At Silicon Intelligence, a technician is preparing to film a person in the studio. The person will read a script and perform specific hand gestures as directed. This footage will be used to create an AI avatar. Aowen Cao/NPR hide caption

(Due to the rise in AI-powered scams using deepfakes of a persons voice or likeness, both Super Brain and Silicon Intelligence require authorization from the person being digitally cloned, or authorization from family and proof of kin if the person is deceased.)

The most labor-intensive step of generating an avatar of a person is then cleaning up the data they provide, says Zhang. Relatives often hand over low-quality audio and video, marred by background noise or blurriness. Photos depicting more than one person are also no good, he says, because they confuse the AI algorithm.

However, Zhang admits that for a digital clone to be truly life-like would need much higher volumes of data, with clients preparing at least 10 years ahead of time by keeping a daily diary.

The scarcity of usable data is compounded when someone unexpectedly dies and leaves behind few notes or videos.

Fu Shou Yuan International Group, a Chinese-listed company in Shanghai that maintains cemeteries and provides funeral services, instead bases its AI avatars primarily on the social media presence a person maintained in life.

In today's world, the internet probably knows you the best. Your parents or family may not know everything about you, but all your information is online your selfies, photos, videos, says Fan Jun, a Fu Shou Yuanexecutive.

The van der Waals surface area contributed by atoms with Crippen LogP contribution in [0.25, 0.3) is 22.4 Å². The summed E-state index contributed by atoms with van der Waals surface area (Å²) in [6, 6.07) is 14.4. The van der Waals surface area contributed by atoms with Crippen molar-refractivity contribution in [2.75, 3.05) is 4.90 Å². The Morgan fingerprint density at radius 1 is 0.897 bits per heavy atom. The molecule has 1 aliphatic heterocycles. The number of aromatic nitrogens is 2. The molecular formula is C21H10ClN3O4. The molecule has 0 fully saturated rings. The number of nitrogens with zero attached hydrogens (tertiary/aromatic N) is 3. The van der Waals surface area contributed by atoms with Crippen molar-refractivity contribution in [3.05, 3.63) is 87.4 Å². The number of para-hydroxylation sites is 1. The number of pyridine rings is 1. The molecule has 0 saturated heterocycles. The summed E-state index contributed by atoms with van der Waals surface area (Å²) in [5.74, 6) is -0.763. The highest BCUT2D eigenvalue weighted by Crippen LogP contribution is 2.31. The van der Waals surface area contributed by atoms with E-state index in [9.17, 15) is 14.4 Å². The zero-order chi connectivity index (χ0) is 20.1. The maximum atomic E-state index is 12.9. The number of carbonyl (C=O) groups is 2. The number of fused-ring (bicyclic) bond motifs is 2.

Fu Shou Yuan is hoping generative AI can lessen the traditional cultural taboo around discussing death in China, where mourning is accompanied by extensive ritual and ceremony though expressions of daily grief are discouraged.

In Shanghai,the company hasbuilt a cemetery, landscaped like a sun-dappled public park, but its no ordinary burial ground. This one is digitized: Visitors can hold up a cellphone to scan a QR code placed on select headstonesand access a multimedia record of the deceaseds life experiences and achievements.

If these thoughts and ideas were to be engraved like in ancient times, we would need a vast cemetery like the Eastern Qing tombs for everyone, Fan says, referring to a large imperial mausoleum complex. But now, it is no longer necessary. All you might need is a space as small as a cup with a QR code on it.

Fan says he hopes the experience will better integrate the physical and the spiritual, thatfamilies will see the digital cemetery as a place to celebrate life rather than a site that invokes fear of death.

In the digital cemetery created by Fu Shou Yuan in Shanghai, a headstone features a QR code that visitors can scan to access information about the deceased and pay tribute online. Aowen Cao/NPR hide caption

So far fewerthan100 customershave opted for placing digital avatars on their loved ones headstones.

For the family members who have just lost a loved one, their first reaction will definitely be a sense of comfort, a desire to communicate with them again, says Jiang Xia, a funeral planner for the Fu Shou Yuan International Group. However, to say that every customer will accept this might be challenging, as there are ethical issues involved.

Nor are Chinese companies the first to try recreating digital simulations of dead people. In 2017, Microsoft filed a patent application for simulating virtual conversations with someone who had passed, but an executive of the U.S. tech giant later said there was no plan to pursue it as a full commercial service, saying it was disturbing.